From Dr. Richard Whitekettle (Richard Whitekettle holds a PhD in Near Eastern Languages and Civilizations from Yale University. He is Professor of Religion at Calvin College in Grand Rapids, MI.):
Equality can sometimes be a good thing. For example, it was nice when your brother or sister didn’t get a bigger piece of cake than you did. And it’s nice when two friends care about each other with equal affection. And it’s nice when you pull the left oar and right oar of a rowboat with equal strength as you try to cross a lake on a windless day.
Equality has become a buzzword among those who support same-sex marriage. The idea is that different forms of unions (for example, same-sex and opposite-sex) should have equal legal status as marriage.
While there are good secular/rational/natural arguments against same-sex marriage, people of faith also make arguments based on their religious beliefs, and especially on what the Bible says. As a result, proponents of same-sex marriage sometimes resort to the Bible as well. One particular aspect of the Bible that proponents often cite in support of their position is the variety of marital forms found in the Old Testament.
For example, in 2001, Bruce Robinson published an article on the Ontario Consultants on Religious Tolerance website entitled “Marriages & family forms: opposite and same-sex, in ancient times and now.” The article identifies and discusses the eight different marital arrangements found in the Old Testament and presents them in the following handy chart:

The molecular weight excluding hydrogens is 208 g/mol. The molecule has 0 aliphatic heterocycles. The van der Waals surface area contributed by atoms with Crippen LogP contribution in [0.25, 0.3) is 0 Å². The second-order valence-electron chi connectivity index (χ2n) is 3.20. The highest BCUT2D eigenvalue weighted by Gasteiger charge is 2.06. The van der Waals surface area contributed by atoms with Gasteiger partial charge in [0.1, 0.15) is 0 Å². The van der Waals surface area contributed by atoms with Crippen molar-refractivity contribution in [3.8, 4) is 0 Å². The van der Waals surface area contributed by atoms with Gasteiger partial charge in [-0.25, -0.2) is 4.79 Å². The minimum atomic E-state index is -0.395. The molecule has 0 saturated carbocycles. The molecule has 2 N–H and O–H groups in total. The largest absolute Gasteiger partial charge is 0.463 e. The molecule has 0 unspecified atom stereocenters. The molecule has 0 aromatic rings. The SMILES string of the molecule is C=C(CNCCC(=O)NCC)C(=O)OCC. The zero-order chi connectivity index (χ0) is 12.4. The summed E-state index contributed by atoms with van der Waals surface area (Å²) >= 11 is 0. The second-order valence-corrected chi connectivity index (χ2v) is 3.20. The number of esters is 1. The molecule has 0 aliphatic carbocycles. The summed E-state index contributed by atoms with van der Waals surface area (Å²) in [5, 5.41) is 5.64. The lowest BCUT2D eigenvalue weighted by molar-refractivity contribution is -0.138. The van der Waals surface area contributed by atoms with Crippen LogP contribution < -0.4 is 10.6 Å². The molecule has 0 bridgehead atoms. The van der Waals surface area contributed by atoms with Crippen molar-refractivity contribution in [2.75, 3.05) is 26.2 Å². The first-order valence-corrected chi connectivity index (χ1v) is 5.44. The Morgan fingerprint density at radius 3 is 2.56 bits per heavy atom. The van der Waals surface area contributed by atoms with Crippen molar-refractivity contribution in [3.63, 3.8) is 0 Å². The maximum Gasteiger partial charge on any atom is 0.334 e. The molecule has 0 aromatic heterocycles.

Robinson argues that, given the diversity of marital arrangements in the Old Testament, and the fact that “there do not appear to be any passages in the Bible that condemn any of the above forms of marriages or family structures,” there was no such thing as a “biblical marriage.” That is to say, there was no standard concept of marriage in the Bible. For Robinson, the implication is that one cannot describe same-sex unions as a deviation from a biblical norm, as many opponents of same-sex marriage are wont to do.
Robinson’s article and the chart it contains have been referred to and used by various other authors on the web, though Robinson notes that the chart is not his own and that the creator of the chart is unknown. And, of course, Robinson is not alone in using the apparent absence of a standard form of marriage in the Old Testament in support of redefining marriage to include same-sex relationships.